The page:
“My paintings are simply a metaphor for life. It’s about how we navigate the chaos and find our way…”
We begin our weekly Artist Feature segment with the work of Monica Perez Vega, which is fitting as it was she who originally had the idea to begin the Hiraeth Magazine. Last summer, Monica and I shared a studio for a time before she moved to London, and it was fascinating to watch somebody who works from a completely reversed position to me. When Monica approaches the blank canvas, there isn’t any sense that she has an overriding idea or aim for what the finished work might be; it is more of a case of, “…ok, let’s just see where this one goes…” Often, she starts out with a background image or patterning that is printed using a linocut, which is then over worked with a brush, re-moved, and then re-worked until she sees the work as being finished.
Monica talks about her work in terms of “adaption,” with one layer adapting to the next. One layer might be expressive and abstract, while the next could be more figurative, suggesting inter-twining organic forms. Opaque, monochrome layers hide and reveal intricate sub-strata. The act of layering and excavating is an essential part of her process, but also serves as a metaphor for how she experiences life. She sees each painting as a story, one which is built in layers. The colours remind me of places specific to her history; the clear cold blue of a Dutch sky, the sharp green of a Californian palm tree or the hot pink of a painted Mexican wall. Monica is intrigued by the ideas of how an individual might adapt to circumstance and how such changes shape our society and environment. She says, “it’s about finding the balance between chaos and control while navigating circumstance.” Ultimately, each painting’s story is built upon its own histories, adapting to and evolving from the layers as it builds.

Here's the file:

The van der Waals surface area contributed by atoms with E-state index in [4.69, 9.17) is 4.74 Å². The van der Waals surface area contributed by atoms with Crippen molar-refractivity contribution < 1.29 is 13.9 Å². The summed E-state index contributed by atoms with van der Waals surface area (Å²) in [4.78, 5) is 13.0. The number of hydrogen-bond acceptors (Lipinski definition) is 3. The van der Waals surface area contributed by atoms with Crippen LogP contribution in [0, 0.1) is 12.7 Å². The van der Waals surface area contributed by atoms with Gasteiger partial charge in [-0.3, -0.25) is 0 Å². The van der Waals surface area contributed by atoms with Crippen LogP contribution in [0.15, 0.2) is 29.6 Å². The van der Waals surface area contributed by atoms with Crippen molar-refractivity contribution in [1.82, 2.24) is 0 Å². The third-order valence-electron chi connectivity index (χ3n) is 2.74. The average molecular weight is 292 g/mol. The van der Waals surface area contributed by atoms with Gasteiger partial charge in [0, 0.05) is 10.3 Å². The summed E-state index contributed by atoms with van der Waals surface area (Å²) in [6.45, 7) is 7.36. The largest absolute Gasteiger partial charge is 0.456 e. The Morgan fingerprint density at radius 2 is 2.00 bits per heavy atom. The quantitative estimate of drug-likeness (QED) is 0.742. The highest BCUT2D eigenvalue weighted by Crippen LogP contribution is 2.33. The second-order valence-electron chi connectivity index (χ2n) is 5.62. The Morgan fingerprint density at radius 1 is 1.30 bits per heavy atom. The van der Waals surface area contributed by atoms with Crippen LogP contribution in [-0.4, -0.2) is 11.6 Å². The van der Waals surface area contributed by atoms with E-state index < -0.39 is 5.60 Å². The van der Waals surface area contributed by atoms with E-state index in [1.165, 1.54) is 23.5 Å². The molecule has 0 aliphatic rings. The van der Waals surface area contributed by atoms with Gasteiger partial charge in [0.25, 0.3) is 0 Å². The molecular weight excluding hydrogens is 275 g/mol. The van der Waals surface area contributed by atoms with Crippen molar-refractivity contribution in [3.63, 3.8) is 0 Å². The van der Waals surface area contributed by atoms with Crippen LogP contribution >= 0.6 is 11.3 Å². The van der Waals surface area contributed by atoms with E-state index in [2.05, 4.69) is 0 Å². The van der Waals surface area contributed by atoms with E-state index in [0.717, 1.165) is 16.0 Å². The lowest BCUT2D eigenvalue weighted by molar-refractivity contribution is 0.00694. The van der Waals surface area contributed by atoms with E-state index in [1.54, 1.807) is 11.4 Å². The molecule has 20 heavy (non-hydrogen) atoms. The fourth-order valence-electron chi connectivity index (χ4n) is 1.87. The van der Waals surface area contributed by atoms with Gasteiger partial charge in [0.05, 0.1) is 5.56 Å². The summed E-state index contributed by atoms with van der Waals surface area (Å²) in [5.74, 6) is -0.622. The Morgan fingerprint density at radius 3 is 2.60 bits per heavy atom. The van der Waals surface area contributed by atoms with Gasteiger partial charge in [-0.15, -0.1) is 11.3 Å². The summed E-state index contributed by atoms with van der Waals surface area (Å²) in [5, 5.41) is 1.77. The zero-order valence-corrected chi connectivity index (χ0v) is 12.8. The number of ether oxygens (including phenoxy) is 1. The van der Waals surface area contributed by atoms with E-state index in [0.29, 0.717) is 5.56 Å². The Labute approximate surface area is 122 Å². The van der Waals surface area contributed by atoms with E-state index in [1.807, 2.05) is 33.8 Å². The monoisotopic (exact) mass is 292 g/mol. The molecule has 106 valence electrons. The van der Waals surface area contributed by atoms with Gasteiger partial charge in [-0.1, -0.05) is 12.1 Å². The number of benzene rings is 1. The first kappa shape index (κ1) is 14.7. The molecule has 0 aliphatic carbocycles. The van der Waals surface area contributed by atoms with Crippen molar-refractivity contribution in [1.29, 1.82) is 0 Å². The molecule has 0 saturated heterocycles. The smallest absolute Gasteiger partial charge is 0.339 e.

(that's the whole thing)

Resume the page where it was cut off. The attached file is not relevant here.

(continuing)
“In order to not only survive, but to evolve, we must adapt to change.”
IJBURG, 50×50 cm, oil on canvas, 2010
PINK AND GREEN LANDSCAPE, 30×30 cm, acrylic and oil on canvas, 2014